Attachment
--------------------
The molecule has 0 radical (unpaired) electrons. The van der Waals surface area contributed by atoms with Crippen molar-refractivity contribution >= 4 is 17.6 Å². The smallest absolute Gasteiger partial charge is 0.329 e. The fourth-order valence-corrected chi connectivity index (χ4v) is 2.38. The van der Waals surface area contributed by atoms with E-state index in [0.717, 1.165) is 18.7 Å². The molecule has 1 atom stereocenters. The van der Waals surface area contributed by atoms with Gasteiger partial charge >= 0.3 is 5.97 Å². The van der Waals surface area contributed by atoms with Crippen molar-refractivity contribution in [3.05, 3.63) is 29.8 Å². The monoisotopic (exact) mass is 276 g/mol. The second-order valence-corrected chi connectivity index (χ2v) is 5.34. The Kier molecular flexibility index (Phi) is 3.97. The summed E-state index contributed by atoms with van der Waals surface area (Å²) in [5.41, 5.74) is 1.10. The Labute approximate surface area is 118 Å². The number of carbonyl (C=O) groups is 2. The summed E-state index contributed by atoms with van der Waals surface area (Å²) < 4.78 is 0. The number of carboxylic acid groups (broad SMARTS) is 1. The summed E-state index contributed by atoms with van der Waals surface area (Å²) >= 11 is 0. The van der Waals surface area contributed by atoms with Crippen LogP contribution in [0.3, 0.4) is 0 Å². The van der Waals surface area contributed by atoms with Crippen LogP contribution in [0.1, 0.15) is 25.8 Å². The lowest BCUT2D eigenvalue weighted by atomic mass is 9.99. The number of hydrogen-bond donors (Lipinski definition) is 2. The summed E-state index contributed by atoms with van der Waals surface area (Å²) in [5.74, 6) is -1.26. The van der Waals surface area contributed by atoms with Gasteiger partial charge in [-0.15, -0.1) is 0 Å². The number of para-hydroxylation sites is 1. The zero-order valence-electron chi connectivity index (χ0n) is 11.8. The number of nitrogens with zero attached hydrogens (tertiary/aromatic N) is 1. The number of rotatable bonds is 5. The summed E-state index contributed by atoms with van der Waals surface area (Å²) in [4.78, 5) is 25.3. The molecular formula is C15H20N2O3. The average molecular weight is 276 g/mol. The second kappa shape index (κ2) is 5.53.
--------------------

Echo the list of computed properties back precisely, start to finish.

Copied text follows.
The molecule has 0 radical (unpaired) electrons. The van der Waals surface area contributed by atoms with Crippen molar-refractivity contribution >= 4 is 17.6 Å². The smallest absolute Gasteiger partial charge is 0.329 e. The fourth-order valence-corrected chi connectivity index (χ4v) is 2.38. The van der Waals surface area contributed by atoms with E-state index in [0.717, 1.165) is 18.7 Å². The molecule has 1 atom stereocenters. The van der Waals surface area contributed by atoms with Gasteiger partial charge >= 0.3 is 5.97 Å². The van der Waals surface area contributed by atoms with Crippen molar-refractivity contribution in [3.05, 3.63) is 29.8 Å². The monoisotopic (exact) mass is 276 g/mol. The second-order valence-corrected chi connectivity index (χ2v) is 5.34. The Kier molecular flexibility index (Phi) is 3.97. The summed E-state index contributed by atoms with van der Waals surface area (Å²) in [5.41, 5.74) is 1.10. The Labute approximate surface area is 118 Å². The number of carbonyl (C=O) groups is 2. The summed E-state index contributed by atoms with van der Waals surface area (Å²) < 4.78 is 0. The number of carboxylic acid groups (broad SMARTS) is 1. The summed E-state index contributed by atoms with van der Waals surface area (Å²) >= 11 is 0. The van der Waals surface area contributed by atoms with Crippen LogP contribution in [0.3, 0.4) is 0 Å². The van der Waals surface area contributed by atoms with Crippen LogP contribution in [0.1, 0.15) is 25.8 Å². The lowest BCUT2D eigenvalue weighted by atomic mass is 9.99. The number of hydrogen-bond donors (Lipinski definition) is 2. The summed E-state index contributed by atoms with van der Waals surface area (Å²) in [5.74, 6) is -1.26. The van der Waals surface area contributed by atoms with Gasteiger partial charge in [-0.15, -0.1) is 0 Å². The number of para-hydroxylation sites is 1. The zero-order valence-electron chi connectivity index (χ0n) is 11.8. The number of nitrogens with zero attached hydrogens (tertiary/aromatic N) is 1. The number of rotatable bonds is 5. The summed E-state index contributed by atoms with van der Waals surface area (Å²) in [4.78, 5) is 25.3. The molecular formula is C15H20N2O3. The average molecular weight is 276 g/mol. The second kappa shape index (κ2) is 5.53.